Keeping wry company with bewildered members of a skilled working class suddenly rendered obsolete by the shutdown of indigenous industry, this Spanish multiple Goya Award-winner shares affinities with a strain of post-Thatcherite British cinema running from Loach to ‘The Full Monty’. In León de Aranoa’s ambling, episodic third feature, a labour dispute and the lure of cheap production in Korea speed the demise of the local shipyard, and the careers of hundreds of employees. One of the discarded labourers, Rico (Joaquín Climent), uses his severance pay to open a bar – usually empty apart from his unemployed pals, who drink (and drink and drink) for free. Charismatic blowhard Santa (Javier Bardem) entertains prostitutes in his flophouse room and ponders the damp stain on his ceiling, shaped like his longed-for Australia. Mulish Lino (José Angel Egido) keeps up the pretence of finding work, though his age anxiety leads to cheap hair dye and a tragicomic ‘Death in Venice’ moment at the job centre. José (Luis Tosar) idles in seething frustration, much to the resentment of his wife, Ana (Nieve de Medina), who can never manage to scrub away the stink of the canning factory where she toils.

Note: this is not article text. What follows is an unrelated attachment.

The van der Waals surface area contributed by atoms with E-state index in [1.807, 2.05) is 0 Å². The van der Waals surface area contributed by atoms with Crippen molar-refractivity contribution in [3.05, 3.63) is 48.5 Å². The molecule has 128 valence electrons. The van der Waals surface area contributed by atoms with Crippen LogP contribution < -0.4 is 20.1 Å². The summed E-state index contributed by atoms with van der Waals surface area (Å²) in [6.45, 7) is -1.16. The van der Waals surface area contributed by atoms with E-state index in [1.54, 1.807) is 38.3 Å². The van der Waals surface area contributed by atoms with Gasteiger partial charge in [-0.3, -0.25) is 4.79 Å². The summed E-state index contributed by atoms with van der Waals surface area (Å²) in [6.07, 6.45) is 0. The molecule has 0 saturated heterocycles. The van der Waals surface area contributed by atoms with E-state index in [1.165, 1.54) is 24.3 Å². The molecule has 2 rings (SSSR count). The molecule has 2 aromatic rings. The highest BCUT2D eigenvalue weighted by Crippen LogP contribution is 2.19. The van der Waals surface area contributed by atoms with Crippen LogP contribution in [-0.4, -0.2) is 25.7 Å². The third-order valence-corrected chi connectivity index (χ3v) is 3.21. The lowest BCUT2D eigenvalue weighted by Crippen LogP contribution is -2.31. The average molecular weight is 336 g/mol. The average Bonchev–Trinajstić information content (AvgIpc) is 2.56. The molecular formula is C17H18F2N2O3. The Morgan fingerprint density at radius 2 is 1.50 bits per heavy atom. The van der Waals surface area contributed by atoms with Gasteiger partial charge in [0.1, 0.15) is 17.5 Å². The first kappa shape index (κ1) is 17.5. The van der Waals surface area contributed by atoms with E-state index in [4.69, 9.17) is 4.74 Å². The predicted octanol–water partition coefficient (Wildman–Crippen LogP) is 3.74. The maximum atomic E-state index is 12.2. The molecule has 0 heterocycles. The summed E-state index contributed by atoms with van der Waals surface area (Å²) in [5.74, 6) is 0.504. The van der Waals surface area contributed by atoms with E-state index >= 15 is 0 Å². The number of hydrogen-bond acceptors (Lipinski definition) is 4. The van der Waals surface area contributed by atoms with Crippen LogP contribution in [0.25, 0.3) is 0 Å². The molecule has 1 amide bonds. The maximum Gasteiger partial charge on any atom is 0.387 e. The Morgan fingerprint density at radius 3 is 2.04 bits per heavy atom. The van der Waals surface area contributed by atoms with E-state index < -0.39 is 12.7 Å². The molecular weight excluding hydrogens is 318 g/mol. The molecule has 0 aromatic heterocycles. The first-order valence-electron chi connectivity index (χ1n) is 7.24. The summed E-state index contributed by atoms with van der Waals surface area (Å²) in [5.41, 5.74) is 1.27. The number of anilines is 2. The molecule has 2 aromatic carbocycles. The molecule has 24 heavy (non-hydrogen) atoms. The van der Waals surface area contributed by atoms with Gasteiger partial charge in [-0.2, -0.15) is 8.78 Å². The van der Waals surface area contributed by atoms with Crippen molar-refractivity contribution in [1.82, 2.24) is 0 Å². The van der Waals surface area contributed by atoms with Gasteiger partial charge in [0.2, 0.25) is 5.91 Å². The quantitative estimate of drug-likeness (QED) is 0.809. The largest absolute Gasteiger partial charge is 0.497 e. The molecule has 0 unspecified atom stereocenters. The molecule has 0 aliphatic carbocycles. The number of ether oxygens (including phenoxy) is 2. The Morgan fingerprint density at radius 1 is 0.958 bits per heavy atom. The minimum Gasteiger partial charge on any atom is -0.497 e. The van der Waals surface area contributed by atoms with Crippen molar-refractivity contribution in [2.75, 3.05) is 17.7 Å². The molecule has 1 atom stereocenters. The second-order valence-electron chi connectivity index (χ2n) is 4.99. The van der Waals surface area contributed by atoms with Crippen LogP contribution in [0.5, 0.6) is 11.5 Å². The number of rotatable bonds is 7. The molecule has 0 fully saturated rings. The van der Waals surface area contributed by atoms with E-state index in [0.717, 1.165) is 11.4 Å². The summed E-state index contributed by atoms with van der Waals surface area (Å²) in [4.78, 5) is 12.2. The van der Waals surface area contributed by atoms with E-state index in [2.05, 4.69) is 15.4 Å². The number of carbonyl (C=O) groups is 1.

Painted mostly in drab browns and greys, ‘Mondays in the Sun’ doesn’t let much light in. Keenly characterised and daubed with dry humour, the film refuses to sentimentalise economic emasculation or underclass futility – it engineers only the smallest of triumphs for these stymied friends, for whom getting through each day has just started to feel, troublingly, like stubborn habit. Jessica Winter